The White House announced Tuesday that the president would nominate the Pentagon’s head of weapons acquisition to be the agency’s No. 2 official.

In selecting Ashton B. Carter to be deputy secretary of defense, the White House signaled the importance it places on finding savings and cuts in the Defense Department’s budget.

Carter, if confirmed, would take over from William J. Lynn III, who announced his resignation last month. The Senate is expected to confirm Carter with little opposition.

The deputy defense secretary has traditionally worked behind the scenes, overseeing the Pentagon’s vast bureaucracy. Carter’s tenure probably will be consumed by a need to begin cutting hundreds of billions of dollars from the military’s budget over the next decade. The Pentagon faces cuts estimated up to $1 trillion.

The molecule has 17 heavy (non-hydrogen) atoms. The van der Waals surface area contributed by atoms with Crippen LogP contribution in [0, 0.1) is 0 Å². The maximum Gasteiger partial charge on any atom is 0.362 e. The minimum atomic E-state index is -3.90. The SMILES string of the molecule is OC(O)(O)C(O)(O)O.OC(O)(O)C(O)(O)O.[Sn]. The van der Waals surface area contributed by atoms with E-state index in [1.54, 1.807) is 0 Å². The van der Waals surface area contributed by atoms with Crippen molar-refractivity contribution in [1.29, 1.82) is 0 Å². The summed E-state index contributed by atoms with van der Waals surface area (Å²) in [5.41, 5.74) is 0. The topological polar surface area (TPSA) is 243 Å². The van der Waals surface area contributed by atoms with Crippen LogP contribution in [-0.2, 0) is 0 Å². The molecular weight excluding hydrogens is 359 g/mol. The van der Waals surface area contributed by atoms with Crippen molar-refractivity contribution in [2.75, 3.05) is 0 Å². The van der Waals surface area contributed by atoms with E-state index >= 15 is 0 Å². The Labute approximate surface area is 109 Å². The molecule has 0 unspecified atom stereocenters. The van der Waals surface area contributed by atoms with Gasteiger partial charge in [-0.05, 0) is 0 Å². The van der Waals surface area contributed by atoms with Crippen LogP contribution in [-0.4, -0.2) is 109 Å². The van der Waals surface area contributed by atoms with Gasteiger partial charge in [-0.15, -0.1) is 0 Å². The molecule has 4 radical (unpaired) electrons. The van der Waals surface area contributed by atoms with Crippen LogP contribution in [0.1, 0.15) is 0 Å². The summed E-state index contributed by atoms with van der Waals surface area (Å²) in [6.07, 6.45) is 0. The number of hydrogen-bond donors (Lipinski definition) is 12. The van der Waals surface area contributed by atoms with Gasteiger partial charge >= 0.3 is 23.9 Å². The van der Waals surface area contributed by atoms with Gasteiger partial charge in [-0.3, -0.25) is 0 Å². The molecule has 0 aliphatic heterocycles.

Carter has long been seen as the front-runner for the job, along with Michele A. Flournoy, the undersecretary of defense for policy. The spiraling deficit and the need for big cuts to the Pentagon budget appear to have made Carter, who has a deep knowledge of the military’s multi-billion-dollar weapons programs, a more logical choice.

Carter, who received a doctorate in theoretical physics from Oxford University, has taught at Harvard and served in the Pentagon during the Clinton administration, focusing on North Korea, nuclear arms issues and terrorism.